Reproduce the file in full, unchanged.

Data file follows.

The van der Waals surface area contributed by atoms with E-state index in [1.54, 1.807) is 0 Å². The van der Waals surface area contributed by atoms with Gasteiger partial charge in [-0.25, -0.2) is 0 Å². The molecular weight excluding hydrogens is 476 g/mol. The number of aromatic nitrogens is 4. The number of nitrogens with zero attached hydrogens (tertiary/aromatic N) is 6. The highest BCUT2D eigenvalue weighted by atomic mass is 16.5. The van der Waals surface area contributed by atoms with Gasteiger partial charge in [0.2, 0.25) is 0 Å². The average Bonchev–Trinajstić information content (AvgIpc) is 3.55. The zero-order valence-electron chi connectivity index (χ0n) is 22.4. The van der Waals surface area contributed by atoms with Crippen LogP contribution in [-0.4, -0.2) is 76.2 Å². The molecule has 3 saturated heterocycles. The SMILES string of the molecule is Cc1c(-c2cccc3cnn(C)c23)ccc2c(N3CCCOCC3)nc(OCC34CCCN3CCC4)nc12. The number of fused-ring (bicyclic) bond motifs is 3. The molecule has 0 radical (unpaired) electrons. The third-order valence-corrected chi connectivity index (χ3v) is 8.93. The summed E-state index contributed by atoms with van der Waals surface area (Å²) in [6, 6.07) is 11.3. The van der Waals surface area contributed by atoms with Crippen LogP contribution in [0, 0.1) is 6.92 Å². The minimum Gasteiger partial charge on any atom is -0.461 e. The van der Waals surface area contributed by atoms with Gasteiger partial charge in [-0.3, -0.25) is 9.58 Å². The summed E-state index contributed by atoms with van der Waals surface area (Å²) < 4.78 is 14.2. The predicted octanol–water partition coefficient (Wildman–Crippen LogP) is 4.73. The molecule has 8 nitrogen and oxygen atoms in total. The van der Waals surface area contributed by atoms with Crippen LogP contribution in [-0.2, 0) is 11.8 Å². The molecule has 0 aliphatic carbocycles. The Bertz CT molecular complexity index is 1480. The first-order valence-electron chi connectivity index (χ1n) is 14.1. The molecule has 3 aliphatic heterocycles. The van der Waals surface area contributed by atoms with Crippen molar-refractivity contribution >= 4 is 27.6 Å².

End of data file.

The van der Waals surface area contributed by atoms with E-state index in [1.54, 1.807) is 0 Å². The van der Waals surface area contributed by atoms with Gasteiger partial charge in [-0.25, -0.2) is 0 Å². The molecular weight excluding hydrogens is 476 g/mol. The number of aromatic nitrogens is 4. The number of nitrogens with zero attached hydrogens (tertiary/aromatic N) is 6. The highest BCUT2D eigenvalue weighted by atomic mass is 16.5. The van der Waals surface area contributed by atoms with Gasteiger partial charge in [0.2, 0.25) is 0 Å². The average Bonchev–Trinajstić information content (AvgIpc) is 3.55. The zero-order valence-electron chi connectivity index (χ0n) is 22.4. The van der Waals surface area contributed by atoms with Crippen LogP contribution in [-0.4, -0.2) is 76.2 Å². The molecule has 3 saturated heterocycles. The SMILES string of the molecule is Cc1c(-c2cccc3cnn(C)c23)ccc2c(N3CCCOCC3)nc(OCC34CCCN3CCC4)nc12. The number of fused-ring (bicyclic) bond motifs is 3. The molecule has 0 radical (unpaired) electrons. The third-order valence-corrected chi connectivity index (χ3v) is 8.93. The summed E-state index contributed by atoms with van der Waals surface area (Å²) in [6, 6.07) is 11.3. The van der Waals surface area contributed by atoms with Crippen LogP contribution in [0, 0.1) is 6.92 Å². The minimum Gasteiger partial charge on any atom is -0.461 e. The van der Waals surface area contributed by atoms with Gasteiger partial charge in [-0.3, -0.25) is 9.58 Å². The summed E-state index contributed by atoms with van der Waals surface area (Å²) < 4.78 is 14.2. The predicted octanol–water partition coefficient (Wildman–Crippen LogP) is 4.73. The molecule has 8 nitrogen and oxygen atoms in total. The van der Waals surface area contributed by atoms with Crippen LogP contribution in [-0.2, 0) is 11.8 Å². The molecule has 0 aliphatic carbocycles. The Bertz CT molecular complexity index is 1480. The first-order valence-electron chi connectivity index (χ1n) is 14.1. The molecule has 3 aliphatic heterocycles. The van der Waals surface area contributed by atoms with Crippen molar-refractivity contribution >= 4 is 27.6 Å².